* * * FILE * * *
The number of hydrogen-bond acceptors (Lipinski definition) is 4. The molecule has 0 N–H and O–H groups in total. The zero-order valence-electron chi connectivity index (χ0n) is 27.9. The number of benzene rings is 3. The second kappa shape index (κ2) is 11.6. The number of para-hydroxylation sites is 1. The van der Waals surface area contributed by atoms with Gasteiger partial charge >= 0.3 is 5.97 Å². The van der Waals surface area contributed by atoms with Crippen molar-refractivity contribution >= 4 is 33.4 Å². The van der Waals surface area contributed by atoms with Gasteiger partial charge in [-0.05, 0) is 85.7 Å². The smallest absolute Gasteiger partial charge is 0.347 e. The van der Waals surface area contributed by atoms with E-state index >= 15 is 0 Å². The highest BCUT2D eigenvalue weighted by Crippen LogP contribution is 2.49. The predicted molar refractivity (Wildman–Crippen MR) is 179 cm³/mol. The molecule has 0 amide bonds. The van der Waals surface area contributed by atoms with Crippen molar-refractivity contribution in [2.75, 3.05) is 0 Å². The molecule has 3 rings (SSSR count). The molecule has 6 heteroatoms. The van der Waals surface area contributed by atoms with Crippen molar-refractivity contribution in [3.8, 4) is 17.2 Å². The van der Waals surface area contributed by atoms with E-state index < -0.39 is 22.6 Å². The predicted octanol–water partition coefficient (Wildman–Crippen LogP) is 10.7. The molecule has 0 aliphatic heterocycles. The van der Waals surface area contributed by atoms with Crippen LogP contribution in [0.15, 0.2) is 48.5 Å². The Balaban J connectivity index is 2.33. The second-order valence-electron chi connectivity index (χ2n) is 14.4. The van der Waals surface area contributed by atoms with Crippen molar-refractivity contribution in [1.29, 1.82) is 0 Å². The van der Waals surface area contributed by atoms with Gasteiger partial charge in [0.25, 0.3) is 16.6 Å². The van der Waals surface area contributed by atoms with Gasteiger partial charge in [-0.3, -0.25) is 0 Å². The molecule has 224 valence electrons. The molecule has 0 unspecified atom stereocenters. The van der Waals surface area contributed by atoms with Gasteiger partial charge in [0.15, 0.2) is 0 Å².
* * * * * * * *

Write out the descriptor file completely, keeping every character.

The number of hydrogen-bond acceptors (Lipinski definition) is 4. The molecule has 0 N–H and O–H groups in total. The zero-order valence-electron chi connectivity index (χ0n) is 27.9. The number of benzene rings is 3. The second kappa shape index (κ2) is 11.6. The number of para-hydroxylation sites is 1. The van der Waals surface area contributed by atoms with Gasteiger partial charge >= 0.3 is 5.97 Å². The van der Waals surface area contributed by atoms with Crippen molar-refractivity contribution >= 4 is 33.4 Å². The van der Waals surface area contributed by atoms with Gasteiger partial charge in [-0.05, 0) is 85.7 Å². The smallest absolute Gasteiger partial charge is 0.347 e. The van der Waals surface area contributed by atoms with E-state index >= 15 is 0 Å². The highest BCUT2D eigenvalue weighted by Crippen LogP contribution is 2.49. The predicted molar refractivity (Wildman–Crippen MR) is 179 cm³/mol. The molecule has 0 amide bonds. The van der Waals surface area contributed by atoms with Crippen molar-refractivity contribution in [2.75, 3.05) is 0 Å². The molecule has 3 rings (SSSR count). The molecule has 6 heteroatoms. The van der Waals surface area contributed by atoms with Crippen molar-refractivity contribution in [3.8, 4) is 17.2 Å². The van der Waals surface area contributed by atoms with E-state index < -0.39 is 22.6 Å². The predicted octanol–water partition coefficient (Wildman–Crippen LogP) is 10.7. The molecule has 0 aliphatic heterocycles. The van der Waals surface area contributed by atoms with Crippen LogP contribution in [0.15, 0.2) is 48.5 Å². The Balaban J connectivity index is 2.33. The second-order valence-electron chi connectivity index (χ2n) is 14.4. The van der Waals surface area contributed by atoms with Crippen molar-refractivity contribution in [1.29, 1.82) is 0 Å². The van der Waals surface area contributed by atoms with Gasteiger partial charge in [0.25, 0.3) is 16.6 Å². The van der Waals surface area contributed by atoms with Gasteiger partial charge in [-0.3, -0.25) is 0 Å². The molecule has 224 valence electrons. The molecule has 0 unspecified atom stereocenters. The van der Waals surface area contributed by atoms with Gasteiger partial charge in [0.15, 0.2) is 0 Å².